Euler's Equation

Euler's equation

[′ȯi·lərz i¦kwā·zhən]

Euler’s Equation


(1) A differential equation of the form

where a0, . . ., an are constants. When x > 0, equation (*) reduces, by the substitution x = et, to a linear differential equation with constant coefficients. Equation (*) was studied by L. Euler in 1740. The equation

reduces to it through the substitution x’ = ax + b.

(2) A differential equation of the form

where X(x) = a0x4 + a1x3 + a2x2 + a3x + a4 and Y(y) = a0y4 + a1y3 + a2y2 + a3y + a4. Euler considered this equation in a number of works, the first of which dates from 1753. He showed that the general solution of the equation is a symmetric polynomial of degree 4 in x and y. This result provided the basis for the theory of elliptic integrals.

(3) A differential equation of the form

which is used in the calculus of variations to search for extrema of the integral

The equation was derived by L. Euler in 1744.

References in periodicals archive ?
Many of these entities have been given simple and ambiguous names such as Euler's function, Euler's equation, and Euler's formula.
The latter requires application of Euler's equation from the calculus of variations.
In order to make the problem and its difficulties in application clearer we write Euler's equation, the necessary condition for the maximization of an integral over a given finite time span.
b] obtained by Southwell's method and Engesser's tangent modulus are close to that predicted by Euler's equation.
The simplest estimate, using Euler's equation for the buckling force on a beam (8), the bending stiffness of a single microtubule decorated with associated proteins [~5 x [10.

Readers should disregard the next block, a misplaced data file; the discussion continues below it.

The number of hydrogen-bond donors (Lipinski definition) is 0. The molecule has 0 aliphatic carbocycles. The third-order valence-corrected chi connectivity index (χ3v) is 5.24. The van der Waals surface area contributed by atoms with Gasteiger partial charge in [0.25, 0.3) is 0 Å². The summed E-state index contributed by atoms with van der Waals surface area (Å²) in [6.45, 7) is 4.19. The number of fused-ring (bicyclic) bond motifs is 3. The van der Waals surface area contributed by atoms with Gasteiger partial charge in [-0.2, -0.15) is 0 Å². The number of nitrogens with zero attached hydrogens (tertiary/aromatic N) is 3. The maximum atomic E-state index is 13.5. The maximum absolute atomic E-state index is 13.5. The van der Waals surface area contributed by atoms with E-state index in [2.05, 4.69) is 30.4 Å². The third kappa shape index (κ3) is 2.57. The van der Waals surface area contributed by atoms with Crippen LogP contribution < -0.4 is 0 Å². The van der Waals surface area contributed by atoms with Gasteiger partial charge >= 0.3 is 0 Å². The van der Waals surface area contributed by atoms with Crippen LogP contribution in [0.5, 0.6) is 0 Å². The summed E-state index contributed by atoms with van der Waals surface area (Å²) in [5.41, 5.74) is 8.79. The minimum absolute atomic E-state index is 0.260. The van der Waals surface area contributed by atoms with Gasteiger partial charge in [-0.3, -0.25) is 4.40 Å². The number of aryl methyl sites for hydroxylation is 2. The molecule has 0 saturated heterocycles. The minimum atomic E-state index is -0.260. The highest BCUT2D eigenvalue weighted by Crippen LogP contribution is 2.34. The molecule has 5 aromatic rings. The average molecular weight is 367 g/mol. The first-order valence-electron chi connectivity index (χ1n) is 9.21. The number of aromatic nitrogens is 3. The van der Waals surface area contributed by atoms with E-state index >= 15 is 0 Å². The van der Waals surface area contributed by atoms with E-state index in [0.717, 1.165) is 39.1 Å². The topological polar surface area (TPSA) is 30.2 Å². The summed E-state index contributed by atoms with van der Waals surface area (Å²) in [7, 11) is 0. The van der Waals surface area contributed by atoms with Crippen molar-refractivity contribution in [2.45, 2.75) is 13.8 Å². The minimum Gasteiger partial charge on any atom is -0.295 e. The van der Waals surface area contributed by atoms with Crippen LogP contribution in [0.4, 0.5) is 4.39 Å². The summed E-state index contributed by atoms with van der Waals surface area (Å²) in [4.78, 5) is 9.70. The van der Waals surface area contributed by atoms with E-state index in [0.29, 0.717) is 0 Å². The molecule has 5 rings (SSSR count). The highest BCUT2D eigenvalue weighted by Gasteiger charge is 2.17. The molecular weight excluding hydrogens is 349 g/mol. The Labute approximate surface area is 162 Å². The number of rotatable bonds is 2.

He converted the problem into an equivalent mathematical form that enabled him to pick out candidates likely to satisfy Euler's equation.
No one knows whether another set of numbers, somewhere between those found by Frye and those discovered by Elkies, fits Euler's equation.
Here, the authors complete the proof of the envelope theorem for the class of variational problems concerned, using the corresponding Euler's equation.
He then moves to applications in Fourier series, including strings and springs, and devotes the rest of the text to the calculus of variations, including Euler's Equation, harmonic functions, Hamilton's Action and Lagranges' Equation, finishing with nonEuclidean geometry and some fun with relativity.
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Week 6: Euler's equations, the rotator, the symmetric free top, Feynman's plate experiment, geometry of three-dimensional reconstruction of plate from image
After presenting the foundations in a form free from any coordinate system, the author follows with a chapter on the technique of writing Navier-Stokes equations and Euler's equations in general steady and nonsteady curvilinear coordinates, as well as the essential aspects of vorticity and stream functions.